How to Install a Laser Sight on a Pistol

Plenty of first-time handgun owners joined our ranks last year. Help them out with a simple laser sight install on their new handgun.

How to Install a Laser Sight on a Pistol

The National Shooting Sports Foundation (NSSF) estimates five million people purchased their first firearm sometime between January and mid-summer 2020. Concealed carry classes and training seminars are booked, waiting lists are long and all-new faces are eager to find a trustworthy shop that specializes in guns, ammo and all the right accessories at a reasonable price.

NSSF research indicates it’s tactical retailers that have what they’re looking for. The organization’s survey found new owners are focused almost exclusively on self-defense and protecting their loved ones. You likely experienced the same trend as the pandemic slowly unfolded and civil unrest spread across the nation.

The market that has expanded most, though, is handguns. They outsold long guns by roughly a two-to-one margin in 2020, according to the FBI’s NICS background check statistics. That’s a lot of pistols begging for a weaponlight or, better yet, aftermarket laser/flashlight combination to handle those nighttime home invasions.

Veteran gun owners are familiar with handgun laser systems and know their fight-stopping effectiveness. Those relatively new to firearm ownership, on the other hand, have likely only seen them on TV and never witnessed the show in real life. A simple demonstration and explanation of the tactical advantages and operation, in simple terms, goes a long way in building trust. Installation may be fast and effortless, but it’s the kind of value-added service that often creates loyal customers.

For obvious reasons, the pistol must have an accessory rail for attaching the laser/weaponlight. Their length, however, varies by make and model, and you don’t want the light and laser lens forward of the muzzle. Plus, it’s critical that the activation paddles/switches are close enough to the trigger finger for manipulation under stress. When in doubt, consult the manufacturer’s website to ensure proper fit.

Once you’ve determined the right model and discussed laser color, open the package and inventory parts. Some have a lot of components or adapters designed to move fore and aft slightly on different handguns. Make sure they’re all there before proceeding.

Then, as always, make the firearm safe. First, drop the magazine and move it and any ammunition away from your work space. 

Next, ensure there is no cartridge left in the chamber. Rack the slide and visually inspect using a flashlight if necessary, or by feel.

Do not be in a hurry to install the battery or batteries on the laser yet. Leave it (them) out while doing the prep work — yet another safety procedure, this one to protect everyone’s eyesight during the next couple of steps.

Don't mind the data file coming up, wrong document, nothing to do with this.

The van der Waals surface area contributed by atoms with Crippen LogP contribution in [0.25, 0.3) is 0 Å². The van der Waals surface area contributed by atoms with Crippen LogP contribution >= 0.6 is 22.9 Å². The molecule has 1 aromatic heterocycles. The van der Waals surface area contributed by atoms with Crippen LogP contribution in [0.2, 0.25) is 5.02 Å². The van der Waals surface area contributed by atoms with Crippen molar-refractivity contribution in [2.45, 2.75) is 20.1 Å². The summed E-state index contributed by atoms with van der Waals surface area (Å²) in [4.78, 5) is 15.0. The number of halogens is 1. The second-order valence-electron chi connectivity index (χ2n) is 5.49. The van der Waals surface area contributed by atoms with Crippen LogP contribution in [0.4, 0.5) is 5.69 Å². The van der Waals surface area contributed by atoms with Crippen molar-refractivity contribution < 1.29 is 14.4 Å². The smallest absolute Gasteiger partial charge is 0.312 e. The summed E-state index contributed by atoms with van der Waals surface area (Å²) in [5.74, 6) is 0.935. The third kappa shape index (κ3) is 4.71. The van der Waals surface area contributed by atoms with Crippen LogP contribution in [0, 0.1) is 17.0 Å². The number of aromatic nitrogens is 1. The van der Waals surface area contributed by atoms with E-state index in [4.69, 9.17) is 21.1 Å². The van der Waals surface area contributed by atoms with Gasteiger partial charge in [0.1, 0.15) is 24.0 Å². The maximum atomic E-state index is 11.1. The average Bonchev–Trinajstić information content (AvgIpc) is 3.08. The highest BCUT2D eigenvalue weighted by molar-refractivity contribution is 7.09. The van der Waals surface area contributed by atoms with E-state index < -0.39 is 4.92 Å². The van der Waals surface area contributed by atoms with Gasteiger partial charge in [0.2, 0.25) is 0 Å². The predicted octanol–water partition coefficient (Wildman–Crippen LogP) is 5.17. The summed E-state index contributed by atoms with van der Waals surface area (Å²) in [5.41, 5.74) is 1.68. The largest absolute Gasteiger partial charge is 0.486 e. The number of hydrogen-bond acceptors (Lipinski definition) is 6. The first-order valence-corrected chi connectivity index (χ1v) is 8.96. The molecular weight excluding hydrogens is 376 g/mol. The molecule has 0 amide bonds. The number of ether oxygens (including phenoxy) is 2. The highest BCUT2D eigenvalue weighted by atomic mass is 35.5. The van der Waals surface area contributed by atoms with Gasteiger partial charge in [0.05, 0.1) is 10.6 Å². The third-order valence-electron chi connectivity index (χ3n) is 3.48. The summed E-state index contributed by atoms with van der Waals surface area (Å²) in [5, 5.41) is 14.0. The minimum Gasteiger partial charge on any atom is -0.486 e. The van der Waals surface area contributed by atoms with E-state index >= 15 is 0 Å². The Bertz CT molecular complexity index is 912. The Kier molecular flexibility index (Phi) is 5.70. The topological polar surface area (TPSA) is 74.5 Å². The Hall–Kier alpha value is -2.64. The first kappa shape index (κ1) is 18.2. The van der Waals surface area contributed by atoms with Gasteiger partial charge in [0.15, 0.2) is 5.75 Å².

Inspect the weaponlight/laser surfaces that will affix (make contact) with the gun and rail. Clean any debris there to ensure the fit is tight and minimize chances of it working loose under recoil. That shift in point-of-aim weeks from now doesn’t speak well for your store’s services.

Take a quick look at the laser and flashlight lenses. Odds are good they’re crystal clear if the unit just came out of the package, but Styrofoam and packaging love to sneak into odd spots.

You also need to clean any debris from the pistol’s rail. If it’s a carry gun, or one that’s obviously been well-used, expect sludge.   

Consult the manufacturer’s instructions and install any adapter or spacer required for installation on the owner’s firearm. If one is recommended, make sure it snaps firmly into place on the laser/weaponlight body.

Now’s the time to install the battery or batteries. Once that’s complete, point the unit in a safe direction and make sure it operates properly. This is also a good time to let the customer take it for an unmounted ride.

The unit now goes onto the firearm. Make sure the activation paddles are readily accessible by the trigger finger. Hold pressure forward on the unit as you tighten the nuts or bolts — another step to minimize risk of it shifting under recoil.

The final step is to get the gun on paper. Nearly every unit manufactured today has been “sighted” at the factory, but you can check by placing the gun in a rest or handheld, if you’re steady enough. Use the traditional sights, in a safe direction, and aim at a target hanging in the shop. Activate the laser and it should print on the same bull’s-eye.

If not, follow the directions to adjust elevation and windage as needed. Share those instructions with the new owner. They’ll appreciate the ability to change point of aim as they explore the brand-new and ever-changing world of self-defense loads.  You might point a few out while you’re at it.


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